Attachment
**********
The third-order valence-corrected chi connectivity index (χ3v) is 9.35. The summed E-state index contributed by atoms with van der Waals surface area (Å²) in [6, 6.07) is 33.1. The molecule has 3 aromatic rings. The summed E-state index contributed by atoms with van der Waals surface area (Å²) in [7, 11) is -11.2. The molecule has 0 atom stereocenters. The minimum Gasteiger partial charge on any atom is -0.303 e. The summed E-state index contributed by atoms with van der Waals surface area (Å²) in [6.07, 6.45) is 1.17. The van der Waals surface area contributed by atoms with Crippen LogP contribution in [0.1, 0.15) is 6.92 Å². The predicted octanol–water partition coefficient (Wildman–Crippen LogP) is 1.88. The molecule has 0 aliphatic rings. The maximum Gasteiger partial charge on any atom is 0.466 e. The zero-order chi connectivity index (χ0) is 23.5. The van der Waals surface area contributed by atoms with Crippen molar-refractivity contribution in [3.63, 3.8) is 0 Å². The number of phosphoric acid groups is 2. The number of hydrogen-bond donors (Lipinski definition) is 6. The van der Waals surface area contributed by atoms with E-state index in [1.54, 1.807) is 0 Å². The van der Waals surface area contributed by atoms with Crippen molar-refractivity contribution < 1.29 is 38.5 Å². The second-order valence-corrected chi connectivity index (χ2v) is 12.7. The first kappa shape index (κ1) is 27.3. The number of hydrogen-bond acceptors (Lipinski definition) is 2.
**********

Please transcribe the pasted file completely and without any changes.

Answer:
The third-order valence-corrected chi connectivity index (χ3v) is 9.35. The summed E-state index contributed by atoms with van der Waals surface area (Å²) in [6, 6.07) is 33.1. The molecule has 3 aromatic rings. The summed E-state index contributed by atoms with van der Waals surface area (Å²) in [7, 11) is -11.2. The molecule has 0 atom stereocenters. The minimum Gasteiger partial charge on any atom is -0.303 e. The summed E-state index contributed by atoms with van der Waals surface area (Å²) in [6.07, 6.45) is 1.17. The van der Waals surface area contributed by atoms with Crippen LogP contribution in [0.1, 0.15) is 6.92 Å². The predicted octanol–water partition coefficient (Wildman–Crippen LogP) is 1.88. The molecule has 0 aliphatic rings. The maximum Gasteiger partial charge on any atom is 0.466 e. The zero-order chi connectivity index (χ0) is 23.5. The van der Waals surface area contributed by atoms with Crippen molar-refractivity contribution in [3.63, 3.8) is 0 Å². The number of phosphoric acid groups is 2. The number of hydrogen-bond donors (Lipinski definition) is 6. The van der Waals surface area contributed by atoms with E-state index in [1.54, 1.807) is 0 Å². The van der Waals surface area contributed by atoms with Crippen molar-refractivity contribution < 1.29 is 38.5 Å². The second-order valence-corrected chi connectivity index (χ2v) is 12.7. The first kappa shape index (κ1) is 27.3. The number of hydrogen-bond acceptors (Lipinski definition) is 2.